Fact Check: Facebook Did NOT Send Out This Warning About A Page Being Unpublished

Fact Check

  • by: Sarah Thompson
Fact Check: Facebook Did NOT Send Out This Warning About A Page Being Unpublished Phishing Scam

Did Facebook send out a warning that someone's Facebook page was about to be unpublished because it violates their terms? No, that's not true: This is a phishing scam. The notice was sent by an imposter posing as Facebook. The goal of this scam is to trick someone into sharing their login information. Once the baddie has the login information, they can take over the page.

The claim appeared in a post (archived here) published by Kristy Titus on November 14, 2020. The post caption said:

"I've got a conservative target on my back and we all know what that means. Big tech censorship. If my page goes you know why... This has got to stop! Find my @KristyTitus page on Parler!"

The text in the screenshot she shared said:

Unfortunately your Page, Kristy Titus, is going to be unpublished because it violates our Pages terms. This means that you can still see the Page, but other people won't be able to see it and you won't be able to add new people to help you work on your Page.If you think this is a mistake, please let us know.

This is what the post looked like on Facebook at the time of writing:

Facebook screenshot

(Source: Facebook screenshot taken on Mon Nov 16 16:01:54 2020 UTC)

The exact text and format of this warning has been exposed as a phishing scam that has been circulating since at least August 2020. A common phishing tactic is to make a person feel panicked, in this case to say they have violated the terms, and that their page will be unpublished. This tactic is mentioned in Facebook's help center warning about phishing. There is also a warning about being very careful to look at the email address that sends a notice like this.

One copy of the scam email Lead Stories found (here) originated from notifypages.com, another fake came from mailfacebook.com which is very close to a real Facebook email address: facebookmail.com.

The Facebook Help Center page on phishing says:

How do I avoid getting phished?

Look out for suspicious emails or messages
  • Don't trust messages demanding money, offering gifts or threatening to delete or ban your Facebook account.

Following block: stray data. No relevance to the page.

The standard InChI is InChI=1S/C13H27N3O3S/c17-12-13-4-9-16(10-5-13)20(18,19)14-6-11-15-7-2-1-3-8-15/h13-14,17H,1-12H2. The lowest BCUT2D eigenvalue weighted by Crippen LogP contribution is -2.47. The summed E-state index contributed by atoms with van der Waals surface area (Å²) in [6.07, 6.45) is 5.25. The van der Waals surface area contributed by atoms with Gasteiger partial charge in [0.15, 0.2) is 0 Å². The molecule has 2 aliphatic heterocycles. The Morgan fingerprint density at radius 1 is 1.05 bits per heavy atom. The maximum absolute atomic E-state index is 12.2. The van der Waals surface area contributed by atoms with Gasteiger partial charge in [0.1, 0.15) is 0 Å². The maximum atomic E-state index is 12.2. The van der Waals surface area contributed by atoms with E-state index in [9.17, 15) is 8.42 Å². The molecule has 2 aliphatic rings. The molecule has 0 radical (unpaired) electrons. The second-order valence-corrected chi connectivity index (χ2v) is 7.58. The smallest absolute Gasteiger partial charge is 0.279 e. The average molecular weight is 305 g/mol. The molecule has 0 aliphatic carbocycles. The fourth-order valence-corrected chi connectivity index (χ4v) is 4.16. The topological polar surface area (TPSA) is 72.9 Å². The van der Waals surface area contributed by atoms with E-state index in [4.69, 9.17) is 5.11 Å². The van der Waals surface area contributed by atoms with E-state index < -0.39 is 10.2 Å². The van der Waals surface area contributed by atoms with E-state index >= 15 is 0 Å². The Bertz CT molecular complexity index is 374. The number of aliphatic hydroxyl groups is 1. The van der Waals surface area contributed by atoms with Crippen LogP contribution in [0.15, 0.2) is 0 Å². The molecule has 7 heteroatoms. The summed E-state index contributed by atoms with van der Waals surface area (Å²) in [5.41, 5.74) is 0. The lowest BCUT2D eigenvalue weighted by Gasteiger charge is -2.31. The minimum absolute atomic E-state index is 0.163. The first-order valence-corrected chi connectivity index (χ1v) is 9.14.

• Emails from Facebook about your account always come from fb.com, facebook.com or facebookmail.com. You can always visit www.facebook.com or open your Facebook app to check for important messages from us.

FakeEmail01.jpgAn October 19, 2020, post from the page "Philippine Hacking University" includes some informative screenshots from when they investigated this scam, showing the stages a person could encounter. Clicking the link in the fake email to appeal the unpublishing of their page takes the page manager through a very convincing process. This version of the scam includes specific details about the "violation of terms" that the page owner has committed -- an alleged copyright violation of someone's intellectual property. The appeals process includes a false login page and even includes a prompt that two-factor authentication codes is required.

FakeEamilPhish.jpgScreenshots of the Phishing Scam shared on Facebook by 'Philippine Hacking University'

The Facebook Help Center page on phishing has more information for people who may be concerned that their account may be compromised.

(Editors' Note: Facebook is a client of Lead Stories, which is a third-party fact checker for the social media platform. On our About page, you will find the following information:

Since February 2019 we are actively part of Facebook's partnership with third party fact checkers. Under the terms of this partnership we get access to listings of content that has been flagged as potentially false by Facebook's systems or its users and we can decide independently if we want to fact check it or not. In addition to this we can enter our fact checks into a tool provided by Facebook and Facebook then uses our data to help slow down the spread of false information on its platform. Facebook pays us to perform this service for them but they have no say or influence over what we fact check or what our conclusions are, nor do they want to.)

Want to inform others about the accuracy of this story?

See who is sharing it (it might even be your friends...) and leave the link in the comments.:

  Sarah Thompson

Sarah Thompson lives with her family and pets on a small farm in Indiana. She founded a Facebook page and a blog called “Exploiting the Niche” in 2017 to help others learn about manipulative tactics and avoid scams on social media. Since then she has collaborated with journalists in the USA, Canada and Australia and since December 2019 she works as a Social Media Authenticity Analyst at Lead Stories.


Read more about or contact Sarah Thompson

About Us

International Fact-Checking Organization Meta Third-Party Fact Checker

Lead Stories is a fact checking website that is always looking for the latest false, misleading, deceptive or inaccurate stories, videos or images going viral on the internet.
Spotted something? Let us know!.

Lead Stories is a:


Subscribe to our newsletter

* indicates required

Please select all the ways you would like to hear from Lead Stories LLC:

You can unsubscribe at any time by clicking the link in the footer of our emails. For information about our privacy practices, please visit our website.

We use Mailchimp as our marketing platform. By clicking below to subscribe, you acknowledge that your information will be transferred to Mailchimp for processing. Learn more about Mailchimp's privacy practices here.

Most Read

Most Recent

Share your opinion